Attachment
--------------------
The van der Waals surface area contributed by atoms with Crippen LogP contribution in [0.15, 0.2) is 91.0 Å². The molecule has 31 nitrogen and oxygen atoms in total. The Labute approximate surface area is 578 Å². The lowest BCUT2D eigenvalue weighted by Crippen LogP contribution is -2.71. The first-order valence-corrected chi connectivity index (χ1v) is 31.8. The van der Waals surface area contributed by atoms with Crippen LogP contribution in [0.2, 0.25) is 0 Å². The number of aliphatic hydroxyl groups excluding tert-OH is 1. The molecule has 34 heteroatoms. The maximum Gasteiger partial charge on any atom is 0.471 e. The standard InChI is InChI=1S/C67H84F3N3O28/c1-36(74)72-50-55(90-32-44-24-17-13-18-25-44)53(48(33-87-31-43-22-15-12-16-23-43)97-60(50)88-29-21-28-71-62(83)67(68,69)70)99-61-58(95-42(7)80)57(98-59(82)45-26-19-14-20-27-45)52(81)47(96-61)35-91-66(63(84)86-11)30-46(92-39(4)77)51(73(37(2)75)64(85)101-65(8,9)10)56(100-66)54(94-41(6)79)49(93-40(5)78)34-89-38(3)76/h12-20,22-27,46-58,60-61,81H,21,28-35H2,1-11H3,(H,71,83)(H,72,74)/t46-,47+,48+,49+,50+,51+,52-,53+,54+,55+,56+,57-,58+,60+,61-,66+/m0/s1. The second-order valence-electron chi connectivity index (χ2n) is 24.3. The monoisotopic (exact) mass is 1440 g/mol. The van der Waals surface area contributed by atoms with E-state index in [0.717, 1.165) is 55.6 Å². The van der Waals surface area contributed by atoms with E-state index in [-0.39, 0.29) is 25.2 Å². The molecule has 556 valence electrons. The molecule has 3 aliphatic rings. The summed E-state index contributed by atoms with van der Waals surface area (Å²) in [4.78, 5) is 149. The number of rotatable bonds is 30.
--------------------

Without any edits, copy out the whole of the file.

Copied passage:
The van der Waals surface area contributed by atoms with Crippen LogP contribution in [0.15, 0.2) is 91.0 Å². The molecule has 31 nitrogen and oxygen atoms in total. The Labute approximate surface area is 578 Å². The lowest BCUT2D eigenvalue weighted by Crippen LogP contribution is -2.71. The first-order valence-corrected chi connectivity index (χ1v) is 31.8. The van der Waals surface area contributed by atoms with Crippen LogP contribution in [0.2, 0.25) is 0 Å². The number of aliphatic hydroxyl groups excluding tert-OH is 1. The molecule has 34 heteroatoms. The maximum Gasteiger partial charge on any atom is 0.471 e. The standard InChI is InChI=1S/C67H84F3N3O28/c1-36(74)72-50-55(90-32-44-24-17-13-18-25-44)53(48(33-87-31-43-22-15-12-16-23-43)97-60(50)88-29-21-28-71-62(83)67(68,69)70)99-61-58(95-42(7)80)57(98-59(82)45-26-19-14-20-27-45)52(81)47(96-61)35-91-66(63(84)86-11)30-46(92-39(4)77)51(73(37(2)75)64(85)101-65(8,9)10)56(100-66)54(94-41(6)79)49(93-40(5)78)34-89-38(3)76/h12-20,22-27,46-58,60-61,81H,21,28-35H2,1-11H3,(H,71,83)(H,72,74)/t46-,47+,48+,49+,50+,51+,52-,53+,54+,55+,56+,57-,58+,60+,61-,66+/m0/s1. The second-order valence-electron chi connectivity index (χ2n) is 24.3. The monoisotopic (exact) mass is 1440 g/mol. The van der Waals surface area contributed by atoms with E-state index in [0.717, 1.165) is 55.6 Å². The van der Waals surface area contributed by atoms with E-state index in [-0.39, 0.29) is 25.2 Å². The molecule has 556 valence electrons. The molecule has 3 aliphatic rings. The summed E-state index contributed by atoms with van der Waals surface area (Å²) in [4.78, 5) is 149. The number of rotatable bonds is 30.